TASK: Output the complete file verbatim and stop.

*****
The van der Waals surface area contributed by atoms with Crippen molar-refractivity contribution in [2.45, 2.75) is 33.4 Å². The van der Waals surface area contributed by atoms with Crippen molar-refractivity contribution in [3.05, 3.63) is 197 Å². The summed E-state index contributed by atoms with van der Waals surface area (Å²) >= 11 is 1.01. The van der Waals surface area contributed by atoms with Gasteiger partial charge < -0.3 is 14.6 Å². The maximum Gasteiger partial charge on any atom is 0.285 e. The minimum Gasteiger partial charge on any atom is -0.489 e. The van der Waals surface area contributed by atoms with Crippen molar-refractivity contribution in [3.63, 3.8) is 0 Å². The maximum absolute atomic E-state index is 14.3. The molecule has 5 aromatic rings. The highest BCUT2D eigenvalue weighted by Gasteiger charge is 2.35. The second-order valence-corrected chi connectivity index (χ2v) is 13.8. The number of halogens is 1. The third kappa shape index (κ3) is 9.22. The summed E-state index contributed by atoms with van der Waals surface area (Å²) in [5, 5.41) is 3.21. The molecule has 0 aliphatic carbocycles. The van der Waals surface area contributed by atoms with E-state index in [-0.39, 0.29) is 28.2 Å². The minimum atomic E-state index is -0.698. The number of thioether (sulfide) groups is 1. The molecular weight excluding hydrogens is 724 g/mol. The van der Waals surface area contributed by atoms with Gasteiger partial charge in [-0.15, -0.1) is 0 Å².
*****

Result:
The van der Waals surface area contributed by atoms with Crippen molar-refractivity contribution in [2.45, 2.75) is 33.4 Å². The van der Waals surface area contributed by atoms with Crippen molar-refractivity contribution in [3.05, 3.63) is 197 Å². The summed E-state index contributed by atoms with van der Waals surface area (Å²) >= 11 is 1.01. The van der Waals surface area contributed by atoms with Gasteiger partial charge < -0.3 is 14.6 Å². The maximum Gasteiger partial charge on any atom is 0.285 e. The minimum Gasteiger partial charge on any atom is -0.489 e. The van der Waals surface area contributed by atoms with Crippen molar-refractivity contribution in [3.63, 3.8) is 0 Å². The maximum absolute atomic E-state index is 14.3. The molecule has 5 aromatic rings. The highest BCUT2D eigenvalue weighted by Gasteiger charge is 2.35. The second-order valence-corrected chi connectivity index (χ2v) is 13.8. The number of halogens is 1. The third kappa shape index (κ3) is 9.22. The summed E-state index contributed by atoms with van der Waals surface area (Å²) in [5, 5.41) is 3.21. The molecule has 0 aliphatic carbocycles. The van der Waals surface area contributed by atoms with E-state index in [-0.39, 0.29) is 28.2 Å². The minimum atomic E-state index is -0.698. The number of thioether (sulfide) groups is 1. The molecular weight excluding hydrogens is 724 g/mol. The van der Waals surface area contributed by atoms with Gasteiger partial charge in [-0.15, -0.1) is 0 Å².